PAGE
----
South Korea urged the North on Friday to break its silence on an offer of military talks aimed at easing simmering tensions over the hermit state's nuclear ambitions, reports AFP.
Seoul had proposed to hold rare inter-Korea talks this week at the border truce village of Panmunjom to ease hostilities after a series of missile tests this year.
"It is an urgent task to reduce tension between two Koreas... to achieve peace and stability of the Korean peninsula," defense ministry spokesman Moon Sang-Kyun said.
"We urge the North again to respond to our talks proposal," he said.
The military talks, if realised, would have marked the first official inter-Korea talks since December 2015.
The North has also remained silent on another offer made by the South's Red Cross to meet on August 1 and discuss potential reunions for families separated by the 1950-53 Korean War.
Millions of families were separated by the conflict that sealed the division of the peninsula. Many died without getting a chance to see or hear from their relatives on the other side of the border, across which all civilian contacts are banned.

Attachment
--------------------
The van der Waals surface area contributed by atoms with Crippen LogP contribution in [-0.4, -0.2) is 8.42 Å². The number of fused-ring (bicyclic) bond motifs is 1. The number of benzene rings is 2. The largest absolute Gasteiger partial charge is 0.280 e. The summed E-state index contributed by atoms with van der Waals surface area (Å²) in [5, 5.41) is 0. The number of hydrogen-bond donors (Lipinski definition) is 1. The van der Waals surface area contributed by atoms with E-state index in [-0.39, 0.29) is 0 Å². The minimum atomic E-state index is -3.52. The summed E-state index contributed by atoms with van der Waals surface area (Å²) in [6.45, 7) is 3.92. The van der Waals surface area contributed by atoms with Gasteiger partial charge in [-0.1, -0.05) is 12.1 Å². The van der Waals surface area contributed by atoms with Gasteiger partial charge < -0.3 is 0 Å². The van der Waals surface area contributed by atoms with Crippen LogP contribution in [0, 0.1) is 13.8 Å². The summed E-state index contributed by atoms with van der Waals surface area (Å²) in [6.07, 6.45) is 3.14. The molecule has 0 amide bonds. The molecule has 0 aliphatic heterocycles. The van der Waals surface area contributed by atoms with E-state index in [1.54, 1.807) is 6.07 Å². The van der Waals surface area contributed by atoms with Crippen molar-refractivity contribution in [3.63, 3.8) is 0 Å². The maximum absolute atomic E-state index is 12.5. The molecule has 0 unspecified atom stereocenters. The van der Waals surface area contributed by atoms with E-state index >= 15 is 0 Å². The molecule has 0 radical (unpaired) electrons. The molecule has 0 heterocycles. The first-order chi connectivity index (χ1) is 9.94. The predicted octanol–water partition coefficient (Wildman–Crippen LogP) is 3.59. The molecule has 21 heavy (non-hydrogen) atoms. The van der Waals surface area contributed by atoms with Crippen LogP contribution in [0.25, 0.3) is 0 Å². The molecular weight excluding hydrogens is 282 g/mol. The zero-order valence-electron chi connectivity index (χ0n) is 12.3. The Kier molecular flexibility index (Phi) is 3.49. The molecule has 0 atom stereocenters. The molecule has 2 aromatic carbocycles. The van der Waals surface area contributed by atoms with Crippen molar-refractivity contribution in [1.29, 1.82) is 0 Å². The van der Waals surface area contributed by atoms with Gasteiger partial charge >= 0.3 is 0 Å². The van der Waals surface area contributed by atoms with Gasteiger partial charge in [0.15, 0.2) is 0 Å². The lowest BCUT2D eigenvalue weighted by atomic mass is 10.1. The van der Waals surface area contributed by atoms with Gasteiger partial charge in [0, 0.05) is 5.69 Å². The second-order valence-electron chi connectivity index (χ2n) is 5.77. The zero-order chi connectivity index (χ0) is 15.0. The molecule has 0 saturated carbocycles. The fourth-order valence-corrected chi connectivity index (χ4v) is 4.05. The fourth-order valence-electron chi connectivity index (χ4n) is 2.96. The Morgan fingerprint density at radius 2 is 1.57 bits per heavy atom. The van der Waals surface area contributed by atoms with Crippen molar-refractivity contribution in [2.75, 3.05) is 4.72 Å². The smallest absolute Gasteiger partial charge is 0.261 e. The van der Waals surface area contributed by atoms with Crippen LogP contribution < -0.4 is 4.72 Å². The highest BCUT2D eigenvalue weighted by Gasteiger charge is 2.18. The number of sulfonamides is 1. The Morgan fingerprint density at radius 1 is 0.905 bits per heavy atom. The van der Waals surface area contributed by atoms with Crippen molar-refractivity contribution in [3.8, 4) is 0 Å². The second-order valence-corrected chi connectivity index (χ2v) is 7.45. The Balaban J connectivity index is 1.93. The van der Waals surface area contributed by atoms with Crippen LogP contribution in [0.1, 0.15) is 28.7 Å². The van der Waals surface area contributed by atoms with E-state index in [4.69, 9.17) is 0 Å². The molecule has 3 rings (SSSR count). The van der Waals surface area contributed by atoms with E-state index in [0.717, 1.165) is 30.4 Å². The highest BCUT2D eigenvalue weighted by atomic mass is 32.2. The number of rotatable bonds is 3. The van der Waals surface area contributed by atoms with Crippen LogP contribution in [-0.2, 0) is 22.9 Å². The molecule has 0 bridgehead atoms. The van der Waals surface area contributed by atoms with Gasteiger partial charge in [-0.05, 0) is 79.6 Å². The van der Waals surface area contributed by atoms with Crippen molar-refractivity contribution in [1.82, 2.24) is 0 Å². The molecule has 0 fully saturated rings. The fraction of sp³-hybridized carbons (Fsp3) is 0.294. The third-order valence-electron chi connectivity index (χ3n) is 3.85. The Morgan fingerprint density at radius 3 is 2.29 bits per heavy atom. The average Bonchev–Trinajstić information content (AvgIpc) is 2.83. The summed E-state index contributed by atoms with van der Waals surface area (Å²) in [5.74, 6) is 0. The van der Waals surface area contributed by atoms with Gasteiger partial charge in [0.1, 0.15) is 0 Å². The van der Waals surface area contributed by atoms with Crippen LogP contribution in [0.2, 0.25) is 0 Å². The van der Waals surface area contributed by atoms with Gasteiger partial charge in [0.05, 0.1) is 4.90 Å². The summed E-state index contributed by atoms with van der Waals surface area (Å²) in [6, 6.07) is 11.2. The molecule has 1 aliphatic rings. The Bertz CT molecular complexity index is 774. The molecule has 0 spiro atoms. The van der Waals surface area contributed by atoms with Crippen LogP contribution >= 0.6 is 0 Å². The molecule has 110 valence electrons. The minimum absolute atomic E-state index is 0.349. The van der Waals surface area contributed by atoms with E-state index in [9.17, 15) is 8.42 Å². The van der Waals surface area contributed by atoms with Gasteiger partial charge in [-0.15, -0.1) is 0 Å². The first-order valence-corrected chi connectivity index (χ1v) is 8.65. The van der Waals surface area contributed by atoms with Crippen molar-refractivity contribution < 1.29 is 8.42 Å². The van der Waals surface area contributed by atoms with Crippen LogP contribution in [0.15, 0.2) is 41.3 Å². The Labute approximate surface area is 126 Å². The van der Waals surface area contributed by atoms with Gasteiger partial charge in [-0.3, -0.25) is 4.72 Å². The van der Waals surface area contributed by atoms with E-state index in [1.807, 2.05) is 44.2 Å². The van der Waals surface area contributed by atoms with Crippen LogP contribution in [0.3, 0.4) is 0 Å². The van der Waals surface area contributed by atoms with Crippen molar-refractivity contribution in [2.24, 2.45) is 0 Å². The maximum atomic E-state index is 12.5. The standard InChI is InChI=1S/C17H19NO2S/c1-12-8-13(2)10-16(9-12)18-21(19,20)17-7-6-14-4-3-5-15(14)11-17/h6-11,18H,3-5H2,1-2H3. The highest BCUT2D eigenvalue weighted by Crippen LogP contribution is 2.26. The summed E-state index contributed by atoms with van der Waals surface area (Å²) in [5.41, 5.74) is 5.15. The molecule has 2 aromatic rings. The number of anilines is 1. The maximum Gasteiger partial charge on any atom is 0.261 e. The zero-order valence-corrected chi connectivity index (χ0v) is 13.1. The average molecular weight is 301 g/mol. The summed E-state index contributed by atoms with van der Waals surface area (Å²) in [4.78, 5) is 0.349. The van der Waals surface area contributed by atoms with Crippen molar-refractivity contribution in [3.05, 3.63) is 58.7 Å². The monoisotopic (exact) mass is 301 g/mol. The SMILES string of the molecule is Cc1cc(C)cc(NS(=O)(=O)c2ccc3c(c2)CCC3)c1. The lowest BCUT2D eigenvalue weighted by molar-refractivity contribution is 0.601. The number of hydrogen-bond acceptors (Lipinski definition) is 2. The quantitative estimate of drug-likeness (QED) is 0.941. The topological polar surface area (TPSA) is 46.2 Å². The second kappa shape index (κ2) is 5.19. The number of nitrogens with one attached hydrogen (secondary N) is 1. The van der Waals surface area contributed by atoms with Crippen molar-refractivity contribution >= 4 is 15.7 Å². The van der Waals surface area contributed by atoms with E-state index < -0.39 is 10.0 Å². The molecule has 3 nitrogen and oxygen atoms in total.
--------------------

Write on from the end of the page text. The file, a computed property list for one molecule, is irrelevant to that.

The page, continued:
Monday's twin proposals are the first concrete steps towards rapprochement with the North since South Korea elected dovish President Moon Jae-In in May.
Moon has advocated dialogue with the nuclear-armed North to bring it to negotiating table and vowed to play a bigger active role in global efforts to tame the unpredictable regime.
His conservative predecessor Park Geun-Hye had refused to engage in substantive dialogue with Pyongyang unless it made a firm commitment to denuclearisation.
But Pyongyang has staged a series of missile launches in violation of UN resolutions in recent months -- including its first ICBM test on July 4 that triggered global alarm and a push by US President Donald Trump to impose harsher UN sanctions.